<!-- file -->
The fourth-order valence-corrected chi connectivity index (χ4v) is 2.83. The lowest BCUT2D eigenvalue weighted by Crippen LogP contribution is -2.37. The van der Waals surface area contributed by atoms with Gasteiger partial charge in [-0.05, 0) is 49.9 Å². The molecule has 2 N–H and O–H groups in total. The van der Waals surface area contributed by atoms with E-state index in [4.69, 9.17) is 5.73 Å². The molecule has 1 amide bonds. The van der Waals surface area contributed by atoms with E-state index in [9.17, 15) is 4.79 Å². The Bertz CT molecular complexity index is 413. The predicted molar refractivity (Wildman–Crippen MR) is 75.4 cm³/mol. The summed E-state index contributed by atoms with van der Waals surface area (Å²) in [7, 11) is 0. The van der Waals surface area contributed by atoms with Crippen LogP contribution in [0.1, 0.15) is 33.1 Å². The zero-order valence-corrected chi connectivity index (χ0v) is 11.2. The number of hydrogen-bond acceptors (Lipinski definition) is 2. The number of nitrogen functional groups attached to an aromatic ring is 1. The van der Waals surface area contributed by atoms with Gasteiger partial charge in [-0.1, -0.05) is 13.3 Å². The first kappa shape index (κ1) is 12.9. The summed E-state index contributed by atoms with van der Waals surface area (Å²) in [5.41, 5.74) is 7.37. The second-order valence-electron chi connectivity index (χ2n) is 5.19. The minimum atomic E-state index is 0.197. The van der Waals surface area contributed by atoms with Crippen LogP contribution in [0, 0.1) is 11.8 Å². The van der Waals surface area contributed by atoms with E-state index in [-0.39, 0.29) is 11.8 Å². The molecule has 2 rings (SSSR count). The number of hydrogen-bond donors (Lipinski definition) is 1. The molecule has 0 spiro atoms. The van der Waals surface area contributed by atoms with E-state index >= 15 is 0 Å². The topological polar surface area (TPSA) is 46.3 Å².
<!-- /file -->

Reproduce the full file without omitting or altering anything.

The fourth-order valence-corrected chi connectivity index (χ4v) is 2.83. The lowest BCUT2D eigenvalue weighted by Crippen LogP contribution is -2.37. The van der Waals surface area contributed by atoms with Gasteiger partial charge in [-0.05, 0) is 49.9 Å². The molecule has 2 N–H and O–H groups in total. The van der Waals surface area contributed by atoms with E-state index in [4.69, 9.17) is 5.73 Å². The molecule has 1 amide bonds. The van der Waals surface area contributed by atoms with E-state index in [9.17, 15) is 4.79 Å². The Bertz CT molecular complexity index is 413. The predicted molar refractivity (Wildman–Crippen MR) is 75.4 cm³/mol. The summed E-state index contributed by atoms with van der Waals surface area (Å²) in [7, 11) is 0. The van der Waals surface area contributed by atoms with Crippen LogP contribution in [0.1, 0.15) is 33.1 Å². The zero-order valence-corrected chi connectivity index (χ0v) is 11.2. The number of hydrogen-bond acceptors (Lipinski definition) is 2. The number of nitrogen functional groups attached to an aromatic ring is 1. The van der Waals surface area contributed by atoms with Gasteiger partial charge in [-0.1, -0.05) is 13.3 Å². The first kappa shape index (κ1) is 12.9. The summed E-state index contributed by atoms with van der Waals surface area (Å²) in [5.41, 5.74) is 7.37. The second-order valence-electron chi connectivity index (χ2n) is 5.19. The minimum atomic E-state index is 0.197. The van der Waals surface area contributed by atoms with Crippen LogP contribution in [0, 0.1) is 11.8 Å². The van der Waals surface area contributed by atoms with E-state index in [-0.39, 0.29) is 11.8 Å². The molecule has 2 rings (SSSR count). The number of hydrogen-bond donors (Lipinski definition) is 1. The molecule has 0 spiro atoms. The van der Waals surface area contributed by atoms with E-state index >= 15 is 0 Å². The topological polar surface area (TPSA) is 46.3 Å².